Last week, we had dinner with some friends here on the island, and got into a conversation about history books. Paul was talking about his current book project, but also thinking out loud about other books he’d like to write in the future. One of our hosts, who reads widely, asked him if he could write a novel.
“Well, I could,” Paul replied, “but it wouldn’t count towards tenure.”
Our host then proceeded to give a very convincing discourse on why good historical fiction deserved as important a place in historical writing as more scholarly treatments of historical subjects. His main point: you can follow the story much better, and you learn more — and more deeply — than you do when reading nonfiction accounts. There are good characters, and you identify with them, and come to see a moment in time as they did. This, he said, is what ends up being really captivating about history.
I’ve been doing a lot of thinking lately about the ways in which we connect with the past, and the ways historians can most effectively communicate stories about the past to a wider audience in compelling ways that remain true to the rigors of scholarship while also being gripping and meaningful. Our host’s question has stuck with me, and his points about the virtues of fiction in telling history have been running through my head ever since. I was reminded of them again this morning, when an email for this talk about the Irish Ordnance Survey landed in my inbox, and I was seized immediately by a desire to reread Brian Friel’s excellent play, Translations, one of my favorite works of art of all time, which has the Survey at its center. I also was tempted to send an email to the entire CHE list saying, please, go read this play before you go to the talk! (Incidentally, I’m not the only scholar who’s taken a shine to Friel: Jim Scott uses a quote from Translations as an epigram at the beginning of Seeing Like a State. But I fell in love with the play long before reading that particular book.)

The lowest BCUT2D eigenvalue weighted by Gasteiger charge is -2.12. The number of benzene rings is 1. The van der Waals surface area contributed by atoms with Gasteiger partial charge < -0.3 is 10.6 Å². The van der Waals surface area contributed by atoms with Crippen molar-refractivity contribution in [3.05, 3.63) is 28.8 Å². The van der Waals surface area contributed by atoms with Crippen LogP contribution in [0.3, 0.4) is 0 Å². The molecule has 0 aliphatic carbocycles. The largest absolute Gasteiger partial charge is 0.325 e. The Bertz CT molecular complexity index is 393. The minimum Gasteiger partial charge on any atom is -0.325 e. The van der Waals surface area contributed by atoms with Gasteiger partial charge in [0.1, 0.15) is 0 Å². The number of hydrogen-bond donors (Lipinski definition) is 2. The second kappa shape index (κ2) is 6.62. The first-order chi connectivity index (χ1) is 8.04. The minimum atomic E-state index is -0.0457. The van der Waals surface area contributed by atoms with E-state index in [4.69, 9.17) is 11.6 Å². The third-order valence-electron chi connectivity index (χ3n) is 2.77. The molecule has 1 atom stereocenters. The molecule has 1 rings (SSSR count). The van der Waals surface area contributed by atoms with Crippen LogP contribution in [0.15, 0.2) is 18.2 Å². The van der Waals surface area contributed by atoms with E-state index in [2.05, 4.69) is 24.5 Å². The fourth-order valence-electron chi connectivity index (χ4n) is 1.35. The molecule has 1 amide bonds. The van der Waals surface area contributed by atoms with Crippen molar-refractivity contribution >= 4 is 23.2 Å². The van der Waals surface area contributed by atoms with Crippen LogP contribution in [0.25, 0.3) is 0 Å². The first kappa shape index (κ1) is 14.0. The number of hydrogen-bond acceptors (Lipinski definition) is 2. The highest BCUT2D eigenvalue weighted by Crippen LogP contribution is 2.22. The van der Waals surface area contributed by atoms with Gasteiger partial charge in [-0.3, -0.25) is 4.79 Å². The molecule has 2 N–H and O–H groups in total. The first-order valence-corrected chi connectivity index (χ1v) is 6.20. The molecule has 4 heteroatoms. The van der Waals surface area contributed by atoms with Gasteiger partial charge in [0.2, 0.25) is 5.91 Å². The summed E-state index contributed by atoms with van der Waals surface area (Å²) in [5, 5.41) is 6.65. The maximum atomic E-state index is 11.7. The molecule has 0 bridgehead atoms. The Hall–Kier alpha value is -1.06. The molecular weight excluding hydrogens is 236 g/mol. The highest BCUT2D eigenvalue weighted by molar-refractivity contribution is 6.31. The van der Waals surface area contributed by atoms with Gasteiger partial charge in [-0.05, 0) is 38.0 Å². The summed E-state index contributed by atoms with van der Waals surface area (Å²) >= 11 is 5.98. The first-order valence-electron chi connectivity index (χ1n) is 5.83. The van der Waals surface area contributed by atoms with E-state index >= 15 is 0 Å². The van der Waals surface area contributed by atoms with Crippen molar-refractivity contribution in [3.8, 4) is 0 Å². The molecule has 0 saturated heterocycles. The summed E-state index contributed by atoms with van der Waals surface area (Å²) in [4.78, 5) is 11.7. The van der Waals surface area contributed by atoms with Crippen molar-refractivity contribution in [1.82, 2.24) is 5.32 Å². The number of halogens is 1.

The point being that, even though I had never read any work of history on the Irish Ordnance Survey, I knew plenty about it when this talk announcement floated across my desk, and I was immediately fired up about going to the talk. (Too bad I can’t!) Friel had made it compelling to me, had planted the seed of interest: I was primed to want to learn more, since I had a sense of how important this mapping effort was to the lives of people at that time, as well as to the larger British colonial project. This is what our host was getting at when he compared reading a book about the civil war to reading a historical novel about it. The fictional account, based in historical fact, grounded the importance of the conflict in the lives of people, characters; that’s what allowed him to really connect with and understand that moment in time.
As a result, I’ve had a thought process running in the background, so to speak, about the ways in which we connect to history, the means by which the past comes alive to us, makes us want to learn, to know more. I’ve asked myself, what are the works of scholarship or art, the landscapes and experiences, that have brought history to life for me in the most affecting and lasting ways? This post is one attempt to sort through some of these ideas; my plan now is to write a series of entries on this subject, as this question has sparked a host of recollections of the moments that history has come alive for me. I’d love to hear about recollections you, my readers, have about books you’ve read, places you’ve visited, films you’ve seen, or other experiences that have made the past speak to you. For now, though, I’ll leave it at this: stories matter, and places matter, and grounding stories in the places we inhabit, or in activities that are important to our everyday lives, is one of the ways that the past can endure meaningfully in the present.